Is Bubonic plague contagious and is it treatable? All you need to know as Oregon reports first ever case since 2015

Oregon reports first ever case of Bubonic plague since 2015. (Image via )
Oregon reports first ever case of Bubonic plague since 2015. (Image via )

Oregon health officials have recently informed the public about the first case of Bubonic plague since 2015.

Deschutes County Health Services announced in a news release last week that a resident was infected with the disease. No additional cases have emerged in Deschutes County so far

Health officials said that the resident, whose identity has not yet been disclosed, likely got infected by their symptomatic house cat.

Bubonic plague, historically known as the Black Death, spreads to humans mostly by infected fleas latching on to rodents.

Yersinia pestis, a plague bacillus, enters the body through a flea bite and travels to a lymph node from the lymphatic system. The bacillus replicates itself, causing inflammation of the lymph node.

As per Cleveland Clinic, cats are vulnerable to the disease, as they can contract it by eating an already infected rodent. These cats can pass the infection to their owners or veterinarians through body fluids, like iinfected respiratory droplets from sneezing or coughing. However, it does not transmit from person to person.


Antibiotics are commonly used to treat the bubonic plague if it's diagnosed early.

If left untreated, though, it may turn lethal, as there's no known vaccine for the infection. However, as a preventive measure, reducing one’s exposure to rats, mice, squirrels and other potentially infected animals is advised.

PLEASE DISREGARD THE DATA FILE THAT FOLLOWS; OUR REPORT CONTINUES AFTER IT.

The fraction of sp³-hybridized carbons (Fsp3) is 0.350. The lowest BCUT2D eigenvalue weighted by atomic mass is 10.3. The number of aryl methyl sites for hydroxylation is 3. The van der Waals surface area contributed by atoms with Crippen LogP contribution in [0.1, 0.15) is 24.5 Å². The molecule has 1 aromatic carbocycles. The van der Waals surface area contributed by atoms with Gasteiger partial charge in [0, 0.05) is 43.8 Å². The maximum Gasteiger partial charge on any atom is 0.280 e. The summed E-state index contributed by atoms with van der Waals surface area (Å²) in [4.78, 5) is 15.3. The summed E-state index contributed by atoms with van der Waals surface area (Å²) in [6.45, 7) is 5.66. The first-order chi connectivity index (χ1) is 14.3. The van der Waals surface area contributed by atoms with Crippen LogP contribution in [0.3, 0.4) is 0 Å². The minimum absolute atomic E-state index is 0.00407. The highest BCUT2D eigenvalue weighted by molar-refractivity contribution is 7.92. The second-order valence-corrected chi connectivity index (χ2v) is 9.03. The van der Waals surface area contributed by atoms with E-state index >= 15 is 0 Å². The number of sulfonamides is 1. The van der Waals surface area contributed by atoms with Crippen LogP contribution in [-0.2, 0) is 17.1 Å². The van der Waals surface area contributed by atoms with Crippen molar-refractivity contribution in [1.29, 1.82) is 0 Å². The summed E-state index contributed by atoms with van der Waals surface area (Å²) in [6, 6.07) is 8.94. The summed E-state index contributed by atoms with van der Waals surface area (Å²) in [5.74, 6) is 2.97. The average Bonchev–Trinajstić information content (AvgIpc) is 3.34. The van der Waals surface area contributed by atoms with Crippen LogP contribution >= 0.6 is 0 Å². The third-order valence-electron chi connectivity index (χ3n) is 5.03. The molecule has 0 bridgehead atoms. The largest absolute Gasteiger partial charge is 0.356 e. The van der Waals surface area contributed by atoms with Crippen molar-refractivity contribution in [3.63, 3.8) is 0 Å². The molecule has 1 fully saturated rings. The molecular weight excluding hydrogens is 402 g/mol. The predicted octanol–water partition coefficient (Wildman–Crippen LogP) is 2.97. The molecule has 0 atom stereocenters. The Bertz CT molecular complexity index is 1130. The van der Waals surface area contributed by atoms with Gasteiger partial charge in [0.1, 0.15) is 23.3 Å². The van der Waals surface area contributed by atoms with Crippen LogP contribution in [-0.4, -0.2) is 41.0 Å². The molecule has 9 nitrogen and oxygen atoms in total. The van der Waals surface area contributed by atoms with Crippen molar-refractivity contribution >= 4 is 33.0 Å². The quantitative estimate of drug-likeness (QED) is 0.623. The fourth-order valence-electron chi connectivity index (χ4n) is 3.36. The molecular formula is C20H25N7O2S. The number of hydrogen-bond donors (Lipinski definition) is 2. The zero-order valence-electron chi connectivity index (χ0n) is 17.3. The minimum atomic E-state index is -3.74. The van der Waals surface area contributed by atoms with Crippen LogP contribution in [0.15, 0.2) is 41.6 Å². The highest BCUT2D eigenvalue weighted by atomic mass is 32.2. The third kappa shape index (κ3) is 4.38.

Oregon health officials treated the recent case of Bubonic plague at its earlier stage

Deschutes County health officer, Dr. Richard Fawcett said in a press release on Wednesday:

“All close contact of the resident and their pet have been contacted and provided medication to prevent illness.”

Fawcett added that the cat involved in the latest case was severely ill and was suffering a draining collection of pus on its body, indicating quite a substantial infection.

The cat owner’s infection began in a lymph node. By the time the individual was hospitalized, the infection had spread to their bloodstream. However, Dr. Richard Fawcett said that the patient responded to the antibiotic treatment really well.

Health officials assured that there's little risk of the plague spreading in the community, as the case was diagnosed and treated in one of its earlier stages.

However, the plague couls eventually become severe and difficult to treat, where the infection spreads to the bloodstream. In some cases, it can also spread to the lungs.


Symptoms of the plague start developing in humans typically between two to eight days after exposure.

They can include nausea, sudden onset of high fever with chills, weakness, muscle aches around the arms, legs and abdomen, and visibly large and swollen lymph nodes that leak pus.

In Central Oregon, health officials warned that chipmunks and squirrels are the most common animals that carry the bubonic plague. The last time a human case of the plague was reported in Oregon was in 2015.

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Edited by Amrita Das